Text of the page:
Cookies and crossword puzzles. Children’s books and hair products. Fitness apps and power bowties. Those were just a few of the products visitors saw as they ventured through our Black-Owned Business Vendor Fair this month. More than 400 team members attended the event at Target Plaza Commons in Minneapolis to network, enjoy multicultural food and music, and see and sample products and services from local entrepreneurs.
The fair was hosted by Target’s African American Business Council (AABC) as part of a series of Black History Month events. The council supports career development and advocacy to enrich our team’s inclusive culture. Members often share insights with our planning teams to help the business, and hosts community engagement activities throughout the year. Ahead of the celebrations, a cross-functional planning committee was formed, including members from our merchandising, marketing, product design & development, localization and supplier diversity teams.
“The idea for the fair was a light bulb moment,” says Katonya Strickland, events lead. “We were already planning a black economics forum for the team, and we wanted to expand the idea to support the community and give diverse suppliers some exposure.” Target’s commitment to working with diverse suppliers and vendors is one important way we bring our guests products and services that truly resonate.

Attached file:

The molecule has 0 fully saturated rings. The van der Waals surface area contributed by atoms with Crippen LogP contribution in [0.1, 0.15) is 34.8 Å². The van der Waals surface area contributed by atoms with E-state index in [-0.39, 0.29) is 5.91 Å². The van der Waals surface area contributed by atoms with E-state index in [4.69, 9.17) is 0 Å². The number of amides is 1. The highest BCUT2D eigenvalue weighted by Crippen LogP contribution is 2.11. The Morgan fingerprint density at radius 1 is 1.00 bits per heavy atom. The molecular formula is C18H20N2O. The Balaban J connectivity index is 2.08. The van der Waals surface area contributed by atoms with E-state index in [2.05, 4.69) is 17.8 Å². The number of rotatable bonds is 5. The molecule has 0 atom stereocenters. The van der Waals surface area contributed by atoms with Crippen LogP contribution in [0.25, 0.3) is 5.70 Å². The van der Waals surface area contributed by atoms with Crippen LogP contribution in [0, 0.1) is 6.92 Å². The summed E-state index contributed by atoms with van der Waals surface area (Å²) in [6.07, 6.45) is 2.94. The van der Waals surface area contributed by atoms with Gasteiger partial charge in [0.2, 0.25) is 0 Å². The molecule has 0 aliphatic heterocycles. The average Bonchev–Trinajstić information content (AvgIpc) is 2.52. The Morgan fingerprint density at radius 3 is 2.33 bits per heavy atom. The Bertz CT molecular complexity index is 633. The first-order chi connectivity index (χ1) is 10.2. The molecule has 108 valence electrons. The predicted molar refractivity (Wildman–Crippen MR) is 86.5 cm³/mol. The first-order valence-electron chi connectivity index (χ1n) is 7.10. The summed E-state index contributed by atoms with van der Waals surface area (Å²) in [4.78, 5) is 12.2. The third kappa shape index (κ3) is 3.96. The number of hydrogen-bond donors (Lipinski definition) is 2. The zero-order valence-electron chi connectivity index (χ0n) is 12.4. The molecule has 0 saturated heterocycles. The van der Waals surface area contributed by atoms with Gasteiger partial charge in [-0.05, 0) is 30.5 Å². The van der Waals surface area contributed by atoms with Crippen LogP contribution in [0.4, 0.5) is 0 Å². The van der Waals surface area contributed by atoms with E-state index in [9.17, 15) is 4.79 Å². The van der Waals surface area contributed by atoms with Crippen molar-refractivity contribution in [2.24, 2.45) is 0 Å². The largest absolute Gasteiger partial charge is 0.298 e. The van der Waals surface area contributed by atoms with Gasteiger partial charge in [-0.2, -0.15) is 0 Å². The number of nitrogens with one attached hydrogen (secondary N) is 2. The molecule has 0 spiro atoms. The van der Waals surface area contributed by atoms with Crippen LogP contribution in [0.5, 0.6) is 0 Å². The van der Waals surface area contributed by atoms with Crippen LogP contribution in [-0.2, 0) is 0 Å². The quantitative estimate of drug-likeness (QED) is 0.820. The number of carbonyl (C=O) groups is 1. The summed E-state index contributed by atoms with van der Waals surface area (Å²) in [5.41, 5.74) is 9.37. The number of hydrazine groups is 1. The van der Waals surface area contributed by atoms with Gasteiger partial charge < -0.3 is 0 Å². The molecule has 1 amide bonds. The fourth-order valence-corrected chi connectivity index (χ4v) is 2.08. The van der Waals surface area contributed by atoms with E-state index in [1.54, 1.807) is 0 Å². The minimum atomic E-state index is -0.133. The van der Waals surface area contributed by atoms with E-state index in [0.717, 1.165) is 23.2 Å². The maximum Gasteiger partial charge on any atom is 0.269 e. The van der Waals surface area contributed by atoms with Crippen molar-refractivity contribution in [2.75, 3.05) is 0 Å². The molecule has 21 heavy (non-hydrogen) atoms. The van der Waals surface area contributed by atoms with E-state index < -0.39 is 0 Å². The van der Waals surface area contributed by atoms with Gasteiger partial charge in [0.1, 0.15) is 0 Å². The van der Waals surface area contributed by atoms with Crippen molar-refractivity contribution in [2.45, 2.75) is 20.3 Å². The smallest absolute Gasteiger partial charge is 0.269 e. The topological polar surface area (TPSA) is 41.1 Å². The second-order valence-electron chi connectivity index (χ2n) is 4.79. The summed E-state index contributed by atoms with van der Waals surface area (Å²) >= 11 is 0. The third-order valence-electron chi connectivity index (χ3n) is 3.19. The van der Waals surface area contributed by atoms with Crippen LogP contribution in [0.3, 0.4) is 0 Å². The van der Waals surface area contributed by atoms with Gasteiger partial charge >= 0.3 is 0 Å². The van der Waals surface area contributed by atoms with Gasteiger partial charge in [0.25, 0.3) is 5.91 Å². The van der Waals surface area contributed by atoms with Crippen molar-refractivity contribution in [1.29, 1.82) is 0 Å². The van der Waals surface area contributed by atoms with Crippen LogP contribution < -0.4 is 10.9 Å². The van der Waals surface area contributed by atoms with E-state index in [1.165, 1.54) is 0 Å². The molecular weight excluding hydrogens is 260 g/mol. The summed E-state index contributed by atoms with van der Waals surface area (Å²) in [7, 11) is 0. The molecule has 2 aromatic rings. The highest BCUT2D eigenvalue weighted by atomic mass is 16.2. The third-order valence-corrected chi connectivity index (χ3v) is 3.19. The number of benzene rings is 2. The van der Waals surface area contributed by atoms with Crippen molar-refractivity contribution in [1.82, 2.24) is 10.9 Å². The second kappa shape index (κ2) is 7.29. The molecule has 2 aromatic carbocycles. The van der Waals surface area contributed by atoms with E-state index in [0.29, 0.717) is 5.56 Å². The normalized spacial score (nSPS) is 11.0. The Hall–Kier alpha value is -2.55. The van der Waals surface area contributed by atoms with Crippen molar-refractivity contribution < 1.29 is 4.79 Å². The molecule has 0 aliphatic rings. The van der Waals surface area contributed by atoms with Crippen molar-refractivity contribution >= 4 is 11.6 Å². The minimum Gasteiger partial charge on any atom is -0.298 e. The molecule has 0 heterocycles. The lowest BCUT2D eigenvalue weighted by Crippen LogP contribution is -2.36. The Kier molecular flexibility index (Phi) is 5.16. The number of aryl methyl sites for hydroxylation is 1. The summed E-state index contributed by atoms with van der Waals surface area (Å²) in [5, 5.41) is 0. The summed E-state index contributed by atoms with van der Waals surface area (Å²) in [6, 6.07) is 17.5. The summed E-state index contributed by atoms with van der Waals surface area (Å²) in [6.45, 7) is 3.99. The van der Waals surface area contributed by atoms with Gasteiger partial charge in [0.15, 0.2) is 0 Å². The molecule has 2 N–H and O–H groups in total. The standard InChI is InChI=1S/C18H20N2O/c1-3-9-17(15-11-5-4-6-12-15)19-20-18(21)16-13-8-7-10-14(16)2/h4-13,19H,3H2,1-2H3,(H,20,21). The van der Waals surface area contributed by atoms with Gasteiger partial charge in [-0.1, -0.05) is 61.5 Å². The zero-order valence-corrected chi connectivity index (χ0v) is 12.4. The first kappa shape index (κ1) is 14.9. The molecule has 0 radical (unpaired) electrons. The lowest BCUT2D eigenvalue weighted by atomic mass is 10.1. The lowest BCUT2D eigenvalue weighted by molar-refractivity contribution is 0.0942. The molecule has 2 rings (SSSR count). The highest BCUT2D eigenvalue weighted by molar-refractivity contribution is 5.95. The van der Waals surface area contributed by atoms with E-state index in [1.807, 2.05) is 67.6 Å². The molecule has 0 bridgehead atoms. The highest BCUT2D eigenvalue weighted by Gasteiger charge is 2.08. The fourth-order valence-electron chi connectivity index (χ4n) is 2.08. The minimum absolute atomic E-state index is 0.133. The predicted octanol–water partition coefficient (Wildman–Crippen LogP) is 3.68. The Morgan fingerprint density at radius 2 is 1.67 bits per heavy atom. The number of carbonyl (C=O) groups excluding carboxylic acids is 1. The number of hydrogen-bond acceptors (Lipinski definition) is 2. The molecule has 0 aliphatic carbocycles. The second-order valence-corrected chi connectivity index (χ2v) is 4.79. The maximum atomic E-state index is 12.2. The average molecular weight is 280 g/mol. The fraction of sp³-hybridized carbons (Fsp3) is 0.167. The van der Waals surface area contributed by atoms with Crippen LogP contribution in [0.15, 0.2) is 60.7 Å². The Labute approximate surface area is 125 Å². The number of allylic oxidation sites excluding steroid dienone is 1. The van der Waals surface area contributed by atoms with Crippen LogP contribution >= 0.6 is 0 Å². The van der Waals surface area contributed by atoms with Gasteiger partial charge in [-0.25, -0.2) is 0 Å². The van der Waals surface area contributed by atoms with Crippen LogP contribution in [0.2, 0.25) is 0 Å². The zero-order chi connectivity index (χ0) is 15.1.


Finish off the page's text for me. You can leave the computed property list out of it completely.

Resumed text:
As preparations got underway, vendor recommendations came pouring in from across the team, and the lineup came together. “There’s plenty of appetite to support local businesses, but it can be so hard to find them,” says Melanie Gatewood, merchandise lead. “This event brought 16 vendors together in one place where our team members could come and learn about several black-owned businesses, many based in Minnesota.”
Some had already worked with Target, and others came to meet our teams for the first time. A few of the exhibitors were former Target team members who started their own businesses—among them, Renay Dossman of Fat Chance Sandwich Shop, who collaborated on the event menu, and James Jones of Spark DJ, who supplied the music.
The mix was electric. “There was so much great energy in the room that day, so much culture and local pride,” Melanie says. All throughout the space, vendors drew in curious viewers with elaborate displays, samples and interactive games to showcase their products.
“It was inspiring to not only see the great employment culture Target has built, but to meet with category representatives and share our product attributes,” says Courtney Adeleye, founder and CEO of The Mane Choice, which offers a line of hair products at Target now. Guests to her booth could spin a wheel and win samples of several hair care products.
“It was a great event, and we’re already thinking about how we might do more like this in the future, because it’s so important for our team to see what’s out there,” says Erika Telkamp, who led the Black Owned Business Vendor Fair event. “Having exposure to up-and-coming businesses is the only way we can land on the right mix of products and services for guests.”
Want to hear more about the work our business councils and team member networks do? Check out diversity & inclusion at Target.
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